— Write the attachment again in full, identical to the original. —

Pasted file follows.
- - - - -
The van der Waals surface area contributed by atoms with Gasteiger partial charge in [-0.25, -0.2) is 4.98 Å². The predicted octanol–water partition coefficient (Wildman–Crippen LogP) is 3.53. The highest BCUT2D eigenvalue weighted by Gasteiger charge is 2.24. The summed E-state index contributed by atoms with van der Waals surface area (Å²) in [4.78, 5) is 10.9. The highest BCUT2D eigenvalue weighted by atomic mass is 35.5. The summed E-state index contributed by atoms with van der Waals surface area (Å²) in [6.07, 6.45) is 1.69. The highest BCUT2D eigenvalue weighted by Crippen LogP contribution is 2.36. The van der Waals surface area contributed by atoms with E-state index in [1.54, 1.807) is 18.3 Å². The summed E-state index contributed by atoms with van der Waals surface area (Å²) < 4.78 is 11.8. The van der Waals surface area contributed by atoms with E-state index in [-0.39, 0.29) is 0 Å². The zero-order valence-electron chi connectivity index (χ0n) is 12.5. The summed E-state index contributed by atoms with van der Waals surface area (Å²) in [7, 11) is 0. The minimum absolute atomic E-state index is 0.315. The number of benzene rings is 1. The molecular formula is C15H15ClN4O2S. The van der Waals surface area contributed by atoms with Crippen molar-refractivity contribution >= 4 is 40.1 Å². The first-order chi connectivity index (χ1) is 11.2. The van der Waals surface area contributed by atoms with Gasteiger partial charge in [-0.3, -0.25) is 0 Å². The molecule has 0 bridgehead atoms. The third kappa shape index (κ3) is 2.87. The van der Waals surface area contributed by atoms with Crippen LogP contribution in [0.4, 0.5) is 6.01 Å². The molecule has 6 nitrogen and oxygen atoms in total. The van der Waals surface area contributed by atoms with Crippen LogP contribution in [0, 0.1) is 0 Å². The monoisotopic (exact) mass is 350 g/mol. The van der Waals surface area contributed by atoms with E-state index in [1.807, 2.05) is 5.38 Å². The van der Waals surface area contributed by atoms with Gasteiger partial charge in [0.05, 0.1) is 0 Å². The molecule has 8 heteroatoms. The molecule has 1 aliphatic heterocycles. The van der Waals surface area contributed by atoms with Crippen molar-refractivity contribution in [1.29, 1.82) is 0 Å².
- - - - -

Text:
The van der Waals surface area contributed by atoms with Gasteiger partial charge in [-0.25, -0.2) is 4.98 Å². The predicted octanol–water partition coefficient (Wildman–Crippen LogP) is 3.53. The highest BCUT2D eigenvalue weighted by Gasteiger charge is 2.24. The summed E-state index contributed by atoms with van der Waals surface area (Å²) in [4.78, 5) is 10.9. The highest BCUT2D eigenvalue weighted by atomic mass is 35.5. The summed E-state index contributed by atoms with van der Waals surface area (Å²) in [6.07, 6.45) is 1.69. The highest BCUT2D eigenvalue weighted by Crippen LogP contribution is 2.36. The van der Waals surface area contributed by atoms with E-state index in [1.54, 1.807) is 18.3 Å². The summed E-state index contributed by atoms with van der Waals surface area (Å²) < 4.78 is 11.8. The van der Waals surface area contributed by atoms with E-state index in [-0.39, 0.29) is 0 Å². The zero-order valence-electron chi connectivity index (χ0n) is 12.5. The summed E-state index contributed by atoms with van der Waals surface area (Å²) in [7, 11) is 0. The minimum absolute atomic E-state index is 0.315. The number of benzene rings is 1. The molecular formula is C15H15ClN4O2S. The van der Waals surface area contributed by atoms with Crippen molar-refractivity contribution >= 4 is 40.1 Å². The first-order chi connectivity index (χ1) is 11.2. The van der Waals surface area contributed by atoms with Gasteiger partial charge in [-0.3, -0.25) is 0 Å². The molecule has 0 bridgehead atoms. The third kappa shape index (κ3) is 2.87. The van der Waals surface area contributed by atoms with Crippen LogP contribution in [0.4, 0.5) is 6.01 Å². The molecule has 6 nitrogen and oxygen atoms in total. The van der Waals surface area contributed by atoms with Crippen LogP contribution in [0, 0.1) is 0 Å². The monoisotopic (exact) mass is 350 g/mol. The van der Waals surface area contributed by atoms with E-state index in [1.807, 2.05) is 5.38 Å². The van der Waals surface area contributed by atoms with Gasteiger partial charge in [0.05, 0.1) is 0 Å². The molecule has 8 heteroatoms. The molecule has 1 aliphatic heterocycles. The van der Waals surface area contributed by atoms with Crippen molar-refractivity contribution in [1.29, 1.82) is 0 Å².